Citation. 573 U.S., 134 S.Ct. 2550, 189 L.Ed.2d 538 (2014).
President Obama, pursuant to his powers under the Recess Appointments Clause, appointed three members to the NLRB during a 3-day recess, between the January 3 and January 6 pro forma sessions.
A recess of less than 10 days is “presumptively too short to fall within the [Recess Appointments] Clause.” However, the word “presumptively” leaves open the possibility that extreme circumstances (like a national catastrophe) could require a recess appointment during a shorter break.
President Obama had nominated three members to the NLRB, but two of the nominations had been pending for a few weeks and the other had been pending for a year. Instead of waiting any longer for Senate approval, the President exercised his authority under the Recess Appointments Clause and appointed all three. The appointments were made while the Senate was breaking between pro forma (no business) sessions. The break was merely three days, between the January 3 and January 6 pro forma sessions.
(1) Whether the Recess Appointments Clause authorizes appointments during both inter and intra-session recesses.
(2) Whether the phrase “vacancies that may happen” refers only to vacancies that occur during a recess, or whether it also includes vacancies that arise prior to a recess.
(3) Whether the Court should ignore pro forma sessions, thus calculating the recess as if the sessions did not occur.
JUSTICE BREYER holding: (1) Yes, the Clause applies to both inter and intra-session recesses.
(2) The Clause applies to vacancies that occur during and before a recess.
(3) No, the Court cannot ignore pro forma sessions, but a 3-day recess between sessions is too short to bring it within the scope of the Clause.
Justice Scalia argued that the majority erased the two checks that prevented the President from nullifying the Senate’s role in the appointment process. The text of the Constitution makes it clear that the President’s power under the Recess Appointments Clause is limited to “the intermission between two formal legislative sessions.” Further, the President may only fill vacancies that occur during a recess. Scalia rebuked the majority for justifying “atextual results on an adverse-possession theory of executive authority.” Just because the President had become accustomed to appointing officers in this way did not render it constitutional, nor did it rid the Court of its constitutional duty to “say what the law is.” While past practice may serve as a guide to an ambiguous provision, “past practice does not, by itself, create power.” Medellin v. Texas, 552 U.S. 491, 532 (2008).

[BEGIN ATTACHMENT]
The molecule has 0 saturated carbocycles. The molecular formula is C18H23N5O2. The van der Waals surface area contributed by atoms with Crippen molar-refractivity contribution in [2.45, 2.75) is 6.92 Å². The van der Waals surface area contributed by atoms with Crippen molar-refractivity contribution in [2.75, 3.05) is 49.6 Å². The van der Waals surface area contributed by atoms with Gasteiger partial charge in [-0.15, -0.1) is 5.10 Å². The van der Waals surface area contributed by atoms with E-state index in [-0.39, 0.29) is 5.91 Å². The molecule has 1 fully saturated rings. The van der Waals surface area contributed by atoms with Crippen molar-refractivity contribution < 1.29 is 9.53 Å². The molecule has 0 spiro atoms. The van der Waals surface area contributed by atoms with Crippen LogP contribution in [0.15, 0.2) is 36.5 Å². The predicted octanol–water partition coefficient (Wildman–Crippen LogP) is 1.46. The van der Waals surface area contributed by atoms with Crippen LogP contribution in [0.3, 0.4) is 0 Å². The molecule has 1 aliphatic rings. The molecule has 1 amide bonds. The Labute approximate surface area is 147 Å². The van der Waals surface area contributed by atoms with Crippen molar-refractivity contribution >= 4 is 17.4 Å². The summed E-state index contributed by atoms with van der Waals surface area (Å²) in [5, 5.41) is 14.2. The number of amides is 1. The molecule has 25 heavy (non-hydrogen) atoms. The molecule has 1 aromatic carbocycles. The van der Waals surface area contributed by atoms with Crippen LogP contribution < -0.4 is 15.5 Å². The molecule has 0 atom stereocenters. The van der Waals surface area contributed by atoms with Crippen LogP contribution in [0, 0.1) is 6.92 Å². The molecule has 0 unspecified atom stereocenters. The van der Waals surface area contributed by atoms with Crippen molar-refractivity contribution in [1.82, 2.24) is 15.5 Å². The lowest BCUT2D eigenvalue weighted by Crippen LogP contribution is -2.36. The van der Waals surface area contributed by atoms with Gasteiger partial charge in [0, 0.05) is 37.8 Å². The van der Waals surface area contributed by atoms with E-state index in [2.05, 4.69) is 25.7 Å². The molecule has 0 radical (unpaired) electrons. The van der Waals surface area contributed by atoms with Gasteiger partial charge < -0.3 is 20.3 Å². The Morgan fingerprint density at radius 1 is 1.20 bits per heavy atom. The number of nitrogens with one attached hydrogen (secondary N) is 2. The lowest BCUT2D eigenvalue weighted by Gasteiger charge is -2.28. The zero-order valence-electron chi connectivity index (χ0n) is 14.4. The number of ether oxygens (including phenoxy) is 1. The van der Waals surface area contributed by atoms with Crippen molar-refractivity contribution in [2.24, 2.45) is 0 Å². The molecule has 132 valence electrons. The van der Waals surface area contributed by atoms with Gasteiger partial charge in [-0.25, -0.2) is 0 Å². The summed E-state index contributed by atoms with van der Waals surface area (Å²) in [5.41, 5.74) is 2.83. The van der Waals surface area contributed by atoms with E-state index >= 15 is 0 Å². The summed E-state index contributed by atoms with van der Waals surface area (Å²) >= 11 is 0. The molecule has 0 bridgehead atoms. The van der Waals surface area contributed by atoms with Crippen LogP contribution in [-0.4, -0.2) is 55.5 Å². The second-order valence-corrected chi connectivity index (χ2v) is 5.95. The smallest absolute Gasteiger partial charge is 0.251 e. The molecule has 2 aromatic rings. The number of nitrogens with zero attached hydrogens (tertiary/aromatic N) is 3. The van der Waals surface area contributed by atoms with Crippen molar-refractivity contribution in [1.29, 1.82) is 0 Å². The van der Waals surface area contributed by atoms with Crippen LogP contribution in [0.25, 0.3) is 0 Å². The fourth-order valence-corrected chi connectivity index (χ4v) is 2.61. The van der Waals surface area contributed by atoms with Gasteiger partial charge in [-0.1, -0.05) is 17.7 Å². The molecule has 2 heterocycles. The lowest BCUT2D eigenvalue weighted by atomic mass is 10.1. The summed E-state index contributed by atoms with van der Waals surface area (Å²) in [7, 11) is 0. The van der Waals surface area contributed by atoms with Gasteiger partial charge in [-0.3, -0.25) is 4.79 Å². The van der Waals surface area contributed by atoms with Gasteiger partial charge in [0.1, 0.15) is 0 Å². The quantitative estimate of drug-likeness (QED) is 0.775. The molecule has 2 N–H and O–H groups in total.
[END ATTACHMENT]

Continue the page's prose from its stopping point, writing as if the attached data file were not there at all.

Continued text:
In interpreting the Recess Appointments Clause, the Court provided some insight on what guided their decision. First, the Court noted that the Clause “sets forth a subsidiary, not a primary, method for appointing officers of the United States.” The “primary” power to appoint officers lies in Article II, Section 2, which mandates that the President “shall nominate, and by and with the Advice and Consent of Senate, shall appoint [officers].” To interpret the Recess Appointments Clause as the primary method of appointing officers would be to enable the President to routinely avoid Senate confirmation. Second, in interpreting the Clause, the Court put significant weight upon “historical practice.” The Court would be reluctant to upset a long settled and established practice.